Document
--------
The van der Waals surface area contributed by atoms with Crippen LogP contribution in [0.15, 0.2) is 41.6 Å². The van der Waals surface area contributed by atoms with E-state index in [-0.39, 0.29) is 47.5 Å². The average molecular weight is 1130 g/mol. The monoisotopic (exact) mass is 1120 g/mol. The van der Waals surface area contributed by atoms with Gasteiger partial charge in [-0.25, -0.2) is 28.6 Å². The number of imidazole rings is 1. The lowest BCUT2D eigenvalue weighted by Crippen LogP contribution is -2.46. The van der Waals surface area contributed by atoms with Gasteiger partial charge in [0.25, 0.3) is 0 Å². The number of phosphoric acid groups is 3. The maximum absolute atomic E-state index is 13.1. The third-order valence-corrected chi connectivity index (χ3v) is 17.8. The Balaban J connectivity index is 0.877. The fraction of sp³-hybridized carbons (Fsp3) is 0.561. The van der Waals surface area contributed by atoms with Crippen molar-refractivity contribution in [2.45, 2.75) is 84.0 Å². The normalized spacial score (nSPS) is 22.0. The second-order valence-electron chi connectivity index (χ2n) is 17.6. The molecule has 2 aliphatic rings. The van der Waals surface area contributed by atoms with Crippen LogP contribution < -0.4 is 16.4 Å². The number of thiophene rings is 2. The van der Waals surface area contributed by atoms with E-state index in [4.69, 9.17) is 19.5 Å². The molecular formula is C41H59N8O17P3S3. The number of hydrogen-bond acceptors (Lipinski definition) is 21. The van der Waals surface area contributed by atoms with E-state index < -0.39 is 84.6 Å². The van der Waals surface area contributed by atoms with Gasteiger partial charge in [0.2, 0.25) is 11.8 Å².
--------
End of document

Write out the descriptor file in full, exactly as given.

The van der Waals surface area contributed by atoms with Crippen LogP contribution in [0.15, 0.2) is 41.6 Å². The van der Waals surface area contributed by atoms with E-state index in [-0.39, 0.29) is 47.5 Å². The average molecular weight is 1130 g/mol. The monoisotopic (exact) mass is 1120 g/mol. The van der Waals surface area contributed by atoms with Gasteiger partial charge in [-0.25, -0.2) is 28.6 Å². The number of imidazole rings is 1. The lowest BCUT2D eigenvalue weighted by Crippen LogP contribution is -2.46. The van der Waals surface area contributed by atoms with Gasteiger partial charge in [0.25, 0.3) is 0 Å². The number of phosphoric acid groups is 3. The maximum absolute atomic E-state index is 13.1. The third-order valence-corrected chi connectivity index (χ3v) is 17.8. The Balaban J connectivity index is 0.877. The fraction of sp³-hybridized carbons (Fsp3) is 0.561. The van der Waals surface area contributed by atoms with Crippen molar-refractivity contribution in [2.45, 2.75) is 84.0 Å². The normalized spacial score (nSPS) is 22.0. The second-order valence-electron chi connectivity index (χ2n) is 17.6. The molecule has 2 aliphatic rings. The van der Waals surface area contributed by atoms with Crippen LogP contribution < -0.4 is 16.4 Å². The number of thiophene rings is 2. The van der Waals surface area contributed by atoms with E-state index in [4.69, 9.17) is 19.5 Å². The molecular formula is C41H59N8O17P3S3. The number of hydrogen-bond acceptors (Lipinski definition) is 21. The van der Waals surface area contributed by atoms with E-state index < -0.39 is 84.6 Å². The van der Waals surface area contributed by atoms with Gasteiger partial charge in [0.2, 0.25) is 11.8 Å².